But for those of us who delved deeply into the problem, it didn't take long to realize that spam was not merely an isolated or simple problem, but rather a symptom of some fundamental inadequacies at the heart of email.
We recognized that the spam problem was not completely insoluble, but we understood that real solutions required changes that were so unbelievably complicated that only those with a deep understanding of email's inner workings could even begin to unravel the problems.
I'm embarrassed to say that we did such a good job in driving home the message that spam is more complex than people realize, some began to think it impossible to handle.
Indeed, the near impossibility of the solution has become so deeply engrained in conventional wisdom that, as the scope of the problem has grown, solutions that are now becoming practical are still being dismissed as unworkable.
Unfortunately, the gospel of spam's complexity is now making it difficult for many to accept that real solutions might be possible.
After several years of watching the anti-spam technology market evolve, the vibe in 2005 was one of acquiescence. Like death and taxes, the best and brightest have just resigned themselves to the idea that spam is an unavoidable fact of life. Nobody has a cure, of course, because conventional wisdom tells us that the best we can hope for is to manage spam as a chronic disease.
That acceptance has made for a profitable market in anti-spam technologies. Major technology firms have continued to scoop up any idea that promises to make the life of IT managers even a tiny bit better.
No Simple Fixes, but Fixes
The continuing irony is that as the market has continued to invest in the intractability of the spam problem, some very promising spam cures proposed over the last couple of years have gotten no traction at all.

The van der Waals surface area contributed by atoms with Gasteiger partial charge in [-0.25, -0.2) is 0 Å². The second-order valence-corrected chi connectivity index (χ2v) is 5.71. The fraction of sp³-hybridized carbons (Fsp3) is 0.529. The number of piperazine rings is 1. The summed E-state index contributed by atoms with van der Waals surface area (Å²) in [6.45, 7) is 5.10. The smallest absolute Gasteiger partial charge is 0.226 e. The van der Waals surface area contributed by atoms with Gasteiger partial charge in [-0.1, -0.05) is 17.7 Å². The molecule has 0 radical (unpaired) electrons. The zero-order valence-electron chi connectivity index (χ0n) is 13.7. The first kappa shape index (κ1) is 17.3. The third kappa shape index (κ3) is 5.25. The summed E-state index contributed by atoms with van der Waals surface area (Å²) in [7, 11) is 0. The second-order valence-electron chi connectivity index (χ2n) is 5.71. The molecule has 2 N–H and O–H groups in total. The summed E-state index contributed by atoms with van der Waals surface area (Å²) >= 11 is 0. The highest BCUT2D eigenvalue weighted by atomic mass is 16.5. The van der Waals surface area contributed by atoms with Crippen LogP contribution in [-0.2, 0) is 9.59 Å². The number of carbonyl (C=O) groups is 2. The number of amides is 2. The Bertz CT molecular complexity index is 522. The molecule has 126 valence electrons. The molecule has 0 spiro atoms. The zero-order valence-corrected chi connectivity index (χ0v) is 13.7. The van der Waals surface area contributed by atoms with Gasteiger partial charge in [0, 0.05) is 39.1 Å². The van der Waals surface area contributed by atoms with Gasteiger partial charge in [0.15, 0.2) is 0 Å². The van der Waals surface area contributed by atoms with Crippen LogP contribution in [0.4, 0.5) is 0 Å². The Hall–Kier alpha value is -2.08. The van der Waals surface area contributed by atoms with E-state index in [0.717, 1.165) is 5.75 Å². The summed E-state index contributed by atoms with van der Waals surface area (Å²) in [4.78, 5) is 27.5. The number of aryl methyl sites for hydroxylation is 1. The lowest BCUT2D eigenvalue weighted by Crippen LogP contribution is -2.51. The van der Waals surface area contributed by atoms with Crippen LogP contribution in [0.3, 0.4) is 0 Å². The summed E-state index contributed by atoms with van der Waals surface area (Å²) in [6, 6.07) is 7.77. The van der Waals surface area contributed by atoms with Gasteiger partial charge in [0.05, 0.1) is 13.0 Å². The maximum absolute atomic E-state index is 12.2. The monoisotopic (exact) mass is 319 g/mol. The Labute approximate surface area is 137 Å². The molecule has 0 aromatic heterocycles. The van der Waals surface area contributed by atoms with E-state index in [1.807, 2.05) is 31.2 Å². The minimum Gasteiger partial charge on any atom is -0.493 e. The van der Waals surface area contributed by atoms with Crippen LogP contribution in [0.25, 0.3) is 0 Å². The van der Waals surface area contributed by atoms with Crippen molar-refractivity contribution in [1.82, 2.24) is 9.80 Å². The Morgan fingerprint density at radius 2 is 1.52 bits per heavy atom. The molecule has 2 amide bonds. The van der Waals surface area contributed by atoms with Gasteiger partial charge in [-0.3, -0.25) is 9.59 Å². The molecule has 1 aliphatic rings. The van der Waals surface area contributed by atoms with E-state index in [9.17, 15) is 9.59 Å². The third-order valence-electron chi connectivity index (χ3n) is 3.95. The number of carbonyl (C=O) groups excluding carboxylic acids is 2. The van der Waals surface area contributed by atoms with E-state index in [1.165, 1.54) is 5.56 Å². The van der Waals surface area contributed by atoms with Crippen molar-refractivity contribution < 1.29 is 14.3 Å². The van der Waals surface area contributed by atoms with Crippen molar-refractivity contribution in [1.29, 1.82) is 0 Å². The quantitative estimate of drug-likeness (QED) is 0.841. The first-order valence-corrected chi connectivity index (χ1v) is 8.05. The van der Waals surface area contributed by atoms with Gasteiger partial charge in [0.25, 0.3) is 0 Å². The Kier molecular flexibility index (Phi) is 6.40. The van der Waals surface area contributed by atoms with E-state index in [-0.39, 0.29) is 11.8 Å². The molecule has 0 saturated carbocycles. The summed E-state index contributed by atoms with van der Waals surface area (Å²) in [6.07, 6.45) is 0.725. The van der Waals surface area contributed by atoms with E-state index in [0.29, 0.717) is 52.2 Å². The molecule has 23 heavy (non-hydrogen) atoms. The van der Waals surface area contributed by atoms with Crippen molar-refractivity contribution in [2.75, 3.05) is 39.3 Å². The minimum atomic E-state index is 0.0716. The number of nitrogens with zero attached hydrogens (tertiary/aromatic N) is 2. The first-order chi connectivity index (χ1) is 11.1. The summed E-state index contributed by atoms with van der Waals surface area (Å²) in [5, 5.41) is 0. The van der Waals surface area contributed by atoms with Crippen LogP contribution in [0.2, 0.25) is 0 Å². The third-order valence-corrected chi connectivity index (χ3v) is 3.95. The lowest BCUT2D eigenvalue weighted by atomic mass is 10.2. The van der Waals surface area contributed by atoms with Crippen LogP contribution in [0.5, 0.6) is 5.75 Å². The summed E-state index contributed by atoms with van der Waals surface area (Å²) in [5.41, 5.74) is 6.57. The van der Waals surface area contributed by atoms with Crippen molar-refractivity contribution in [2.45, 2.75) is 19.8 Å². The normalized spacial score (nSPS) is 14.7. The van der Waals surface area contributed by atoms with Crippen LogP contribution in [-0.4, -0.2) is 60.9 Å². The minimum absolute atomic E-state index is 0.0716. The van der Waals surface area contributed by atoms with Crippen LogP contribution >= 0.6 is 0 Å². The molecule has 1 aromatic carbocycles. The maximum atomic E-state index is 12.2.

The solution to spam is no mystery. It boils down to adding authentication and accountability to email. The technologies and techniques for doing so have been built, tested, deployed, and verified to work quite well.
As predicted, the solutions are not simple fixes. They require substantial changes to how email works today. But as the scale of the problem continues to grow, the scale of what is an acceptable solution also has grown.
In recognizing that today's conventional wisdom about spam is hobbling efforts to reach a solution, I accept my own portion of the blame. Over the last several years, I have helped draft too many business plans built on the premise that as long as there is no cure, you can build a successful business addressing the symptoms.
It's a lot like a poster I have in my office from Despair.com. In a satirical twist on those cheesy motivational posters that adorn many corporate lunch rooms, the poster in my office reads, ''If you're not a part of the solution, there's good money to be made in prolonging the problem.''
Unfortunately, too many of the key decision makers who are in a position to drive the roll-out of today's most promising spam solutions are too heavily invested in the status quo. Conventional wisdom tells them that there is no cure, and these people didn't get to positions of power by bucking conventional wisdom.
As we begin 2006 eating our daily ration of spam, the challenge for our industry's leaders is to reject today's miasma and accept the new wisdom: Spam really can be ended if we only have the collective will to do it.